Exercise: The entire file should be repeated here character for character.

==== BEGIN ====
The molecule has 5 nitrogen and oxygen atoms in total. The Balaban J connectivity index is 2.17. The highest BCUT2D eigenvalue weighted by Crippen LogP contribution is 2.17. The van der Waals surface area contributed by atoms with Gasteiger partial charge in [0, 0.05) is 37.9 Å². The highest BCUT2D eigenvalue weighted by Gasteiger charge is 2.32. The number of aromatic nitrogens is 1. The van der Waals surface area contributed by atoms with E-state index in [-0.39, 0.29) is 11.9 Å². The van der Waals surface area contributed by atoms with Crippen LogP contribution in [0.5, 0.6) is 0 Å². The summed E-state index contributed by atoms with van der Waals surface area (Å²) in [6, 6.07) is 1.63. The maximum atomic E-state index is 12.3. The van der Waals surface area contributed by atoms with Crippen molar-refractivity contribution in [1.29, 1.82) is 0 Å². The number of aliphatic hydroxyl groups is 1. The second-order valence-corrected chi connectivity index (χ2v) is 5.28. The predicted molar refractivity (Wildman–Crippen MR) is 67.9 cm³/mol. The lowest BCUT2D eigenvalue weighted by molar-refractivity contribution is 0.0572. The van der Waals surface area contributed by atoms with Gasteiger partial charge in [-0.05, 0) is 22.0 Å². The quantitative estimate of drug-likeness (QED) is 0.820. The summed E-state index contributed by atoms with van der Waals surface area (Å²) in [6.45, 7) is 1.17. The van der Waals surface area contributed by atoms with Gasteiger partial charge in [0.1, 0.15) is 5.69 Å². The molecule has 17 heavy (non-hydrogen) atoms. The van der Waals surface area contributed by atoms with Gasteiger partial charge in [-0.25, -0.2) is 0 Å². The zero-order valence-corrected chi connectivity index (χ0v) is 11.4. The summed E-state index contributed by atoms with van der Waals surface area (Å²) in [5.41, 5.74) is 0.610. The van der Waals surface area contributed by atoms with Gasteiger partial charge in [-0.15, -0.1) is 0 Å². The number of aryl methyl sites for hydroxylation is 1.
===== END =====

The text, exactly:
The molecule has 5 nitrogen and oxygen atoms in total. The Balaban J connectivity index is 2.17. The highest BCUT2D eigenvalue weighted by Crippen LogP contribution is 2.17. The van der Waals surface area contributed by atoms with Gasteiger partial charge in [0, 0.05) is 37.9 Å². The highest BCUT2D eigenvalue weighted by Gasteiger charge is 2.32. The number of aromatic nitrogens is 1. The van der Waals surface area contributed by atoms with E-state index in [-0.39, 0.29) is 11.9 Å². The van der Waals surface area contributed by atoms with Crippen LogP contribution in [0.5, 0.6) is 0 Å². The summed E-state index contributed by atoms with van der Waals surface area (Å²) in [6, 6.07) is 1.63. The maximum atomic E-state index is 12.3. The van der Waals surface area contributed by atoms with Crippen molar-refractivity contribution in [1.29, 1.82) is 0 Å². The number of aliphatic hydroxyl groups is 1. The second-order valence-corrected chi connectivity index (χ2v) is 5.28. The predicted molar refractivity (Wildman–Crippen MR) is 67.9 cm³/mol. The lowest BCUT2D eigenvalue weighted by molar-refractivity contribution is 0.0572. The van der Waals surface area contributed by atoms with Gasteiger partial charge in [-0.05, 0) is 22.0 Å². The quantitative estimate of drug-likeness (QED) is 0.820. The summed E-state index contributed by atoms with van der Waals surface area (Å²) in [6.45, 7) is 1.17. The van der Waals surface area contributed by atoms with Gasteiger partial charge in [0.1, 0.15) is 5.69 Å². The molecule has 17 heavy (non-hydrogen) atoms. The van der Waals surface area contributed by atoms with Gasteiger partial charge in [-0.25, -0.2) is 0 Å². The zero-order valence-corrected chi connectivity index (χ0v) is 11.4. The summed E-state index contributed by atoms with van der Waals surface area (Å²) in [5.41, 5.74) is 0.610. The van der Waals surface area contributed by atoms with Gasteiger partial charge in [-0.15, -0.1) is 0 Å². The number of aryl methyl sites for hydroxylation is 1.